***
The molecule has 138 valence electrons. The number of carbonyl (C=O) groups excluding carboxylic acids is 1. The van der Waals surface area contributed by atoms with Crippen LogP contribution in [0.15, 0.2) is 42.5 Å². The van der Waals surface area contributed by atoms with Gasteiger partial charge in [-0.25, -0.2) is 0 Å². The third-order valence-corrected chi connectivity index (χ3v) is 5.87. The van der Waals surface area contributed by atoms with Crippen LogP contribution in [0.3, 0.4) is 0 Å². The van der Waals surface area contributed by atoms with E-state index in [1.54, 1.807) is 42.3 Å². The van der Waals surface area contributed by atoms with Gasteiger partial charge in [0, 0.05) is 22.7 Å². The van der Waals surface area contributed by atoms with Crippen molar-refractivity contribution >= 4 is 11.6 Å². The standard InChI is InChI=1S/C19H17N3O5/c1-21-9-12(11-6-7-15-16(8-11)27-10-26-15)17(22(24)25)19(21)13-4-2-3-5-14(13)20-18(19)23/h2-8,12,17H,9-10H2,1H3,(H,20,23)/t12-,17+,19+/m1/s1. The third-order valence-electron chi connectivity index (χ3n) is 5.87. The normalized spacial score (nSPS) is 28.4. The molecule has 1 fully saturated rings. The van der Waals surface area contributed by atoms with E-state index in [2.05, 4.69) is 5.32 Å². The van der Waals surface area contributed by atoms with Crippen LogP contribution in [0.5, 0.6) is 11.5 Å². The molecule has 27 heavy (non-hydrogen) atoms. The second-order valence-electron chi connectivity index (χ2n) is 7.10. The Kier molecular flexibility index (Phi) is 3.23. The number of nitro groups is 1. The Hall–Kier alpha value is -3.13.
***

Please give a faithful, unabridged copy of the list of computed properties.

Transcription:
The molecule has 138 valence electrons. The number of carbonyl (C=O) groups excluding carboxylic acids is 1. The van der Waals surface area contributed by atoms with Crippen LogP contribution in [0.15, 0.2) is 42.5 Å². The van der Waals surface area contributed by atoms with Gasteiger partial charge in [-0.25, -0.2) is 0 Å². The third-order valence-corrected chi connectivity index (χ3v) is 5.87. The van der Waals surface area contributed by atoms with Crippen LogP contribution in [0.3, 0.4) is 0 Å². The van der Waals surface area contributed by atoms with E-state index in [1.54, 1.807) is 42.3 Å². The van der Waals surface area contributed by atoms with Gasteiger partial charge in [0, 0.05) is 22.7 Å². The van der Waals surface area contributed by atoms with Crippen molar-refractivity contribution >= 4 is 11.6 Å². The standard InChI is InChI=1S/C19H17N3O5/c1-21-9-12(11-6-7-15-16(8-11)27-10-26-15)17(22(24)25)19(21)13-4-2-3-5-14(13)20-18(19)23/h2-8,12,17H,9-10H2,1H3,(H,20,23)/t12-,17+,19+/m1/s1. The third-order valence-electron chi connectivity index (χ3n) is 5.87. The normalized spacial score (nSPS) is 28.4. The molecule has 1 fully saturated rings. The van der Waals surface area contributed by atoms with E-state index in [2.05, 4.69) is 5.32 Å². The van der Waals surface area contributed by atoms with Crippen LogP contribution in [0.5, 0.6) is 11.5 Å². The molecule has 27 heavy (non-hydrogen) atoms. The second-order valence-electron chi connectivity index (χ2n) is 7.10. The Kier molecular flexibility index (Phi) is 3.23. The number of nitro groups is 1. The Hall–Kier alpha value is -3.13.